The Iranian regime has stepped up its latest campaign of arrests against Ahwazi Arab activists, arresting a poet, Arif Nawaseri, from Falahiyeh city on October 4, while another activist, identified as 34-year-old Amer Silawi, was detained the following night.
Nawaseri, a poet from Falahiyeh, was arrested by regime intelligence agents while returning to his home in Falahiyeh (a.k.a. Shadeghan) after reading Arabic poetry at a funeral wake in the Ghalet Canaan neighbourhood on the outskirts of the city of Ahwaz for two young men executed by regime authorities.
According to one of his relatives who asked not to be named, Arif was transferred to a hospital in the capital city of Ahwaz, after being subjected to severe torture at the hands of Iranian intelligence service.
Silawi, meanwhile, was seized at around 10 p.m. the following night in the Kot Abdullah neighbourhood of Ahwaz City by masked regime agents and taken to an unknown location.
None of his family have heard from him since his arrest, and the regime did not release details of his whereabouts or of the charges against him.
According to Ahwazi human rights activists sources, Amer Silawi, who is married with children, is active in raising awareness about Ahwaz’s Arab history, culture, language, and identity, with activists involved in these activities targeted by the regime for years. These activists face draconian penalties simply for speaking out against the endemic human rights which Ahwazis are subjected to, often facing long-term imprisonment.
Silawi was also involved in a recent protest against the water shortages afflicting Ahwazis, which have intensified after the regime dammed the region’s main river, the Karoon, and diverted its waters to Isfahan and other Persian cities, with protesters forming a human chain to protest peacefully against this injustice.
He was also involved in encouraging young Ahwazis to take pride in wearing their traditional Arab garb, as well as distributing garments and fabric free of charge to the poorest peoples in the region on Eid al-Fitr and other major national and religious holidays to allow them to have the new clothes that are a central part of the Eid celebrations for Muslims.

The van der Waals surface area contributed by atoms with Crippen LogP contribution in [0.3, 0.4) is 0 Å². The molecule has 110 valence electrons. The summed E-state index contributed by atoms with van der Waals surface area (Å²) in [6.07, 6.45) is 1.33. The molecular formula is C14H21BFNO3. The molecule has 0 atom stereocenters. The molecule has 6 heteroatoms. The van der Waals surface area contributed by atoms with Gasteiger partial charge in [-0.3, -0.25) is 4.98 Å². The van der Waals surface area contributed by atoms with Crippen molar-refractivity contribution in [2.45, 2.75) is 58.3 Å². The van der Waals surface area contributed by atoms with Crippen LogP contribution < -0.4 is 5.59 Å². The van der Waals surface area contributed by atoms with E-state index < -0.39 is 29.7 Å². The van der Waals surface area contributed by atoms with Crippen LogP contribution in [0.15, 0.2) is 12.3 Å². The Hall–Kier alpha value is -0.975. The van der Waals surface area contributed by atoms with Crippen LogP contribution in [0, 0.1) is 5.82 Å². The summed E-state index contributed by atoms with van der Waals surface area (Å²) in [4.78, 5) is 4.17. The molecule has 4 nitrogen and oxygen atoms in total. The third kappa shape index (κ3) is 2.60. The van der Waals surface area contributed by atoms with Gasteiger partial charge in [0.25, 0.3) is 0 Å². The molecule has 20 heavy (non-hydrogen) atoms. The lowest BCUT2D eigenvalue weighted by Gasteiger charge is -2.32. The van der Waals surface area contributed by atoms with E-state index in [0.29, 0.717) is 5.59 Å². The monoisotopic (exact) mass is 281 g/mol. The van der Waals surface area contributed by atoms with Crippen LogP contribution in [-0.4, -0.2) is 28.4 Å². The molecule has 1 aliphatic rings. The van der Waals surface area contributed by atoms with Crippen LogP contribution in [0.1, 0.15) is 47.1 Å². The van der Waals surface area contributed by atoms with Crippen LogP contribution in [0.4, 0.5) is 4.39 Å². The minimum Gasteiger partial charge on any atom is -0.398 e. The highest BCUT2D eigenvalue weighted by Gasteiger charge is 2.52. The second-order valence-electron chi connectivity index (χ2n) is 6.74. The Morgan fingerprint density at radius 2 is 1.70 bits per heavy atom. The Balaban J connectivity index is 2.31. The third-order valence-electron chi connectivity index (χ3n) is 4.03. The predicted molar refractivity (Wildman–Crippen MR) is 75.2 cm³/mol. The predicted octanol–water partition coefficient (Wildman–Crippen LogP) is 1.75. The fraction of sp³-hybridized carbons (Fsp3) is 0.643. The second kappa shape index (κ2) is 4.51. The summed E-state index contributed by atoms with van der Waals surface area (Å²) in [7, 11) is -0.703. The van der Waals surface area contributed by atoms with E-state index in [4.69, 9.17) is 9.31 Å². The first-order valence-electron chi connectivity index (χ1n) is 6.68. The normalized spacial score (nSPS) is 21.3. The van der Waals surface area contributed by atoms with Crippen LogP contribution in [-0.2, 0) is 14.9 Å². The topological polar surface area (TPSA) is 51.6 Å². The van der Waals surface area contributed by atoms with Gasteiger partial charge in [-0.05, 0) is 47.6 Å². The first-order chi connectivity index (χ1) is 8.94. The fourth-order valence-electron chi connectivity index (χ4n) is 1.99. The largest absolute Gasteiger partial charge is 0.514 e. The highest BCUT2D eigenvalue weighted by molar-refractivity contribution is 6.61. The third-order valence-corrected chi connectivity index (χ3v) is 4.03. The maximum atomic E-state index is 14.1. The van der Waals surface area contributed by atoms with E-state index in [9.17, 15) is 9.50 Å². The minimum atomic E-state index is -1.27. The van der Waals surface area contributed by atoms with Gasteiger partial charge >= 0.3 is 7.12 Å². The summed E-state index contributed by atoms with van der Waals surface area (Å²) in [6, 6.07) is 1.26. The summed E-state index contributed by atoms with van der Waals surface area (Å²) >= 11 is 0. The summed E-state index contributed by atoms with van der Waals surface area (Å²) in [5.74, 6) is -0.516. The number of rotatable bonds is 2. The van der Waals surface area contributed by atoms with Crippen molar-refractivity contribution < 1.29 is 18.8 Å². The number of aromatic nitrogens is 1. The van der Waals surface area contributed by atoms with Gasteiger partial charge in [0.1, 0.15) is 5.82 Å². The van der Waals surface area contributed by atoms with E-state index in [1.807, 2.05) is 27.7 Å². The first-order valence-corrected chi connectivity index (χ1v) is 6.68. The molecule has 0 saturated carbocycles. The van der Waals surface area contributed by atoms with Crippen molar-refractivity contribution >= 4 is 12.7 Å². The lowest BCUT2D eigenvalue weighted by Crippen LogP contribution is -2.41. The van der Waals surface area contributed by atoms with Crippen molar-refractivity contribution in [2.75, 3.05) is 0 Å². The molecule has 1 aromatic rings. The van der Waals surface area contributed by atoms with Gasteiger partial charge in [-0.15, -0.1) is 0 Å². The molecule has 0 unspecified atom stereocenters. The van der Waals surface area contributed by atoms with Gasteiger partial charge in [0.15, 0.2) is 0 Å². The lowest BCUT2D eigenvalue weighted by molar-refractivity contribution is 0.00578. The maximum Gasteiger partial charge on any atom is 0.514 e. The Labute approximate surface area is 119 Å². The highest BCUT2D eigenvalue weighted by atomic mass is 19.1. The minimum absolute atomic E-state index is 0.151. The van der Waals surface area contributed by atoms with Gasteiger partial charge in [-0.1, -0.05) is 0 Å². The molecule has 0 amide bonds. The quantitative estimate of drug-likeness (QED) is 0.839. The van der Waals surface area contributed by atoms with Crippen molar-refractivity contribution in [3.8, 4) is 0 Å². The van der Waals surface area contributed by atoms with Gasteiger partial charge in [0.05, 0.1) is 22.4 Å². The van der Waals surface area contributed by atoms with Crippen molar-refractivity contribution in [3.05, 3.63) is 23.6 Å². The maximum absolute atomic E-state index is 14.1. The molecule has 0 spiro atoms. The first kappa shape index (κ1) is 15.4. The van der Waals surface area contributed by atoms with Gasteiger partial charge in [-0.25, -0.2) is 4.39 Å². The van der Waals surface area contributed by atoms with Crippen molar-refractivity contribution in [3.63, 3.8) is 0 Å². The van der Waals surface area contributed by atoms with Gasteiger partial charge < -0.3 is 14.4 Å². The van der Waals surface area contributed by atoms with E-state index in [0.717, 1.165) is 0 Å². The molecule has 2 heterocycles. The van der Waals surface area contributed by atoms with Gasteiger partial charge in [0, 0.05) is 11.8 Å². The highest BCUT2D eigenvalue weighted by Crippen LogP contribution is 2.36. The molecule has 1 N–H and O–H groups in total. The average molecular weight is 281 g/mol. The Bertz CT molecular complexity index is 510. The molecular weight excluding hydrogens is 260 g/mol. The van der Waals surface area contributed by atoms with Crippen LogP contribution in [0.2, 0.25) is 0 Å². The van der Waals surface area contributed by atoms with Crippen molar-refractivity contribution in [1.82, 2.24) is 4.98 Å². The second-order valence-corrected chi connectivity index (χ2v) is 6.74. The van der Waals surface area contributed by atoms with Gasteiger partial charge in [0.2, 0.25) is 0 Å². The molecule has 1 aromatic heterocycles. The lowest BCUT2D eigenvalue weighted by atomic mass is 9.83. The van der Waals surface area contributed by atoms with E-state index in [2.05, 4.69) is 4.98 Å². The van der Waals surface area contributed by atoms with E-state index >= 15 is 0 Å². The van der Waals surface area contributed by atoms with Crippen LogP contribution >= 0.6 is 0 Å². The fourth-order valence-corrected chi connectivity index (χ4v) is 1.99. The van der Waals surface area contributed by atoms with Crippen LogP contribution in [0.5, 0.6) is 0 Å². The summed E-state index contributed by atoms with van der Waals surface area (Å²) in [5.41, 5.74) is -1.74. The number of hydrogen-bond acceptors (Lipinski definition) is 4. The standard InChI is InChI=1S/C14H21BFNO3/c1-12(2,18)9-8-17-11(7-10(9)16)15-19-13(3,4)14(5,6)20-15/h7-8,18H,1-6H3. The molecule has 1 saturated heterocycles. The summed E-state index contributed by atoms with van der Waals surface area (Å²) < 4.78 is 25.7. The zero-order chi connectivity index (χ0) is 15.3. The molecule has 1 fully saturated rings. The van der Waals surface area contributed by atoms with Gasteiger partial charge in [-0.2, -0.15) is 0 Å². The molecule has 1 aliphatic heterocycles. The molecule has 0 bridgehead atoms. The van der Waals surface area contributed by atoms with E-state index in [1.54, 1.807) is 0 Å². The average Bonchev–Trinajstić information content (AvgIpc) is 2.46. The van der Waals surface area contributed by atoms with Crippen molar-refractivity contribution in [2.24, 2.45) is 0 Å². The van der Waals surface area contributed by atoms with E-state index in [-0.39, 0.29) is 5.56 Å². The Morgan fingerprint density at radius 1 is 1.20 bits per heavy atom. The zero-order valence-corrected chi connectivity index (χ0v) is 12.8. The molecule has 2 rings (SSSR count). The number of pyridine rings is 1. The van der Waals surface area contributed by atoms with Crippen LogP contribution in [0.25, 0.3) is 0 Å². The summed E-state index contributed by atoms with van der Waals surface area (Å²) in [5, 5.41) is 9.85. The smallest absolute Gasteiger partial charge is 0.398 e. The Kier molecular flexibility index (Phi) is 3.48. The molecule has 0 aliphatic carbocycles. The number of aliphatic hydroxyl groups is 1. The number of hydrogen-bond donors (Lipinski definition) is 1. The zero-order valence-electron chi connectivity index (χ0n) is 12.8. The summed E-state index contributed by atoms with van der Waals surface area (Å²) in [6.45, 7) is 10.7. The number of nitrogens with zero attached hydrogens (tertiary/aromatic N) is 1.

Despite the regime’s claims of solidarity with Palestinians and other Arab peoples, Tehran’s deep anti-Arab prejudice extends to all areas of Ahwazi culture, with Ahwazis forbidden by law from being educated in their Arabic mother tongue, and even from wearing their traditional Arab clothing in public, whether at work, at school or even at sporting events.
The Ahwazi people’s struggle to maintain their Arab culture and heritage is a triumph over systemic injustices and unimaginably harsh conditions which are maintained by Tehran in a very deliberate effort to force them to accept subjugation and abandon their Arab identity.
Despite regular protests to the international community throughout this period about the racist policies and countless injustices inflicted on the Ahwazi people by successive Iranian regimes, the world has remained silent and indifferent to their suffering, instead offering a tacit endorsement of Iran’s continuing brutal occupation and apartheid anti-Arab policies in Al-Ahwaz. Indeed, following President Obama’s nuclear deal with the Islamic Republic, the international community is apparently rushing to embrace the ayatollahs, with many Western institutions and companies keen to do business with Tehran, encouraging and strengthening its brutality towards Ahwazis and other minorities in Iran.